A Living Philosophy For Humanity

Volume XXII
No. 3 (105) - Winter 1965-1966

[Cover photo: H. P. Blavatsky in New York days.]


A Living Philosophy for Humanity

Published every Three Months. Sponsored by an International Group of Theosophists.
Objectives: To uphold and promote the Original Principles of the modern Theosophical Movement, and to disseminate the teachings of the Esoteric Philosophy as set forth by H.P. Blavatsky and her Teachers.
Editor: Boris de Zirkoff.
Subscriptions: $2.00 a year (four issues); single copy 50 cents. Send all subscriptions, renewals and correspondence to: 615 South Oxford Avenue, Los Angeles 5, California. Make checks and money orders payable to "Theosophia."

None of the organized Theosophical Societies, as such, are responsible for any ideas expressed in this magazine, unless contained in an official document. The Editor is responsible for unsigned articles only.



“What has been the result of this modern ... standard of judgment? How is power being utilized in every Department or Branch of physical knowledge? A glance at History will show us that the energy of the civilized world is mainly directed to perfecting and multiplying weapons for the destruction of human life on one hand, and, on the other, to the creation and multiplication of human needs and their gratification. It is not certainly to the protection of human life and the reduction of the wants of the civilized world that Physical Science is directing her attention. Need we remind the reader that, in this respect, there is an enormous difference between the ancient Indian and the modern Western civilization and improvements? The object of the first was to ward off untimely death, to reduce the sum of human slaughter - with a view of avoiding future suffering - and to reduce human needs to the narrowest limits possible. It is an absolute truism that, when both sides are armed with weapons of equal force, their relative power, in the abstract, is not affected in the least, while the multiplied destructive power of the improved engines of destruction results in greater loss of life on both sides than would otherwise have been the case. And still, modern civilization - though fully alive to that fact - is daily encouraging every ways and means for a still greater sacrifice of human life, without, for a moment, giving a thought to the enormity of the sin and crime. We cease to wonder when we come to consider the direction of the current of the so-called civilized public thought of modern times. Built, as the whole fabric is, on the foundation of egotism and self-interest, it cannot be otherwise. If, on the contrary, the basis were self-denial, then the very groove of thinking would have been different. Animal brutal force would have yielded before charity and spiritual love; pride and conceit would make room for gratitude and sincerity ...” - From a Protest signed by a number of Fellows of the Berhampore Lodge, T.S., in The Theosophist, Vol. IV, Suppl. to November, 1882, p. 4. [3]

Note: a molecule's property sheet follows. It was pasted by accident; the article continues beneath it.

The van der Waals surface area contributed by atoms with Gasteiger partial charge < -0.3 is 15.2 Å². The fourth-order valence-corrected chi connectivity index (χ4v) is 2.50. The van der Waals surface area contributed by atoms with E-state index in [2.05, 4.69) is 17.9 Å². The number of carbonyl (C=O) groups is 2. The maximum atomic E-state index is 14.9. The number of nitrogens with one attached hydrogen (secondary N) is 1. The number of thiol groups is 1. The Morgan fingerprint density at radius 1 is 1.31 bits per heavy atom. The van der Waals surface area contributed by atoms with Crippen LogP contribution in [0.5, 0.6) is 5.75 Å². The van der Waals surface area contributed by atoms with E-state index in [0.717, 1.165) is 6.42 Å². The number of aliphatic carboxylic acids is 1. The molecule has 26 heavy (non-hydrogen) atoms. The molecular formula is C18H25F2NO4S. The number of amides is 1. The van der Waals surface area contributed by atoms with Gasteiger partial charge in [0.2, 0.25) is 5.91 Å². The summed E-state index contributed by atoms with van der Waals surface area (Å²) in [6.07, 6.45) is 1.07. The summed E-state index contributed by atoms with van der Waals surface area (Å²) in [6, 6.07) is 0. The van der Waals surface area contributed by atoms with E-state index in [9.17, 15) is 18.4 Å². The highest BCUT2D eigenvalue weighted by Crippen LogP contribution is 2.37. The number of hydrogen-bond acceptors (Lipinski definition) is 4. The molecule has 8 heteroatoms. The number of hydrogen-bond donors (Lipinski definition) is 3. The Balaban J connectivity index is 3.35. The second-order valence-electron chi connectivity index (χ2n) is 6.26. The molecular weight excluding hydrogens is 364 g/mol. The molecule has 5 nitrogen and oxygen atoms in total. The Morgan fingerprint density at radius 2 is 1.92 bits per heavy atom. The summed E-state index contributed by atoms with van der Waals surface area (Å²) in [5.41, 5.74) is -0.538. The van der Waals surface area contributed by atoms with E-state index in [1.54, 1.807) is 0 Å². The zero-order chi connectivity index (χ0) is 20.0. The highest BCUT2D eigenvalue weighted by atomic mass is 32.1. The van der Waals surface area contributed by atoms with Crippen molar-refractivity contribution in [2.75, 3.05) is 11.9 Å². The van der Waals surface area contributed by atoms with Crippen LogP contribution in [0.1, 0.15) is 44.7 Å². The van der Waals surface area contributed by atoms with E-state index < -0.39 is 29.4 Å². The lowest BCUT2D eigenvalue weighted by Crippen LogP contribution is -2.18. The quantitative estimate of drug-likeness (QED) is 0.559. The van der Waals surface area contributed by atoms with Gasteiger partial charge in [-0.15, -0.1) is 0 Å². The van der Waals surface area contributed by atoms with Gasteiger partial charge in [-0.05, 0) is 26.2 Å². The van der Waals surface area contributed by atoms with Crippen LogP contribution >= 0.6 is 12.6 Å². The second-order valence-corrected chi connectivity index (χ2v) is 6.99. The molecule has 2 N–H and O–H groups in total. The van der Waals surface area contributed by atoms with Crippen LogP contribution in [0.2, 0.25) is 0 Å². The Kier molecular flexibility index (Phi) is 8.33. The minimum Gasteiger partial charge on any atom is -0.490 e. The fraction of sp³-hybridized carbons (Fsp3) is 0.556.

Boris de Zirkoff

Our old friend Janus, the double-faced god of time and of the ever-revolving cycles, the Janitor of the heavenly mansions, has opened another gate and ushered us into a new round of twelve months. A good time to take stock, as it were, and to make a list of the traditional New Year’s resolutions, which are so often made and hardly ever carried out.

Our New Year’s greetings go out to everyone, and our hopes are high for the continued expansion of our Movement and the ever-widening dissemination of the age-old teachings throughout a world which is in dire need of them, whether it knows it or not.

Our wishes are not only general, however; they are very specific in this regard, and are geared to the best interests of the Movement, with a view to its sanity in the future and its stability in the midst of a psychic chaos.

The Theosophical Movement has exhibited for the last few years a mounting struggle between the fundamental teachings and basic principles of the Esoteric Philosophy, as brought forth by the original Founders, and the tide of psychic vagaries and ceremonial magic which has engulfed certain portions of it through the years. This is an excellent symptom, and it is our sincere hope that this struggle will continue, that the battle lines will be clearly drawn, and that the ensuing catharsis of the overall Movement will be hastened thereby. The basic difference between genuine Theosophy and pseudo-Theosophy has to be pointed out, and the existing confusion of ideas has to be challenged, if the Movement is to survive as a spiritually-motivated agency for the good of the human race.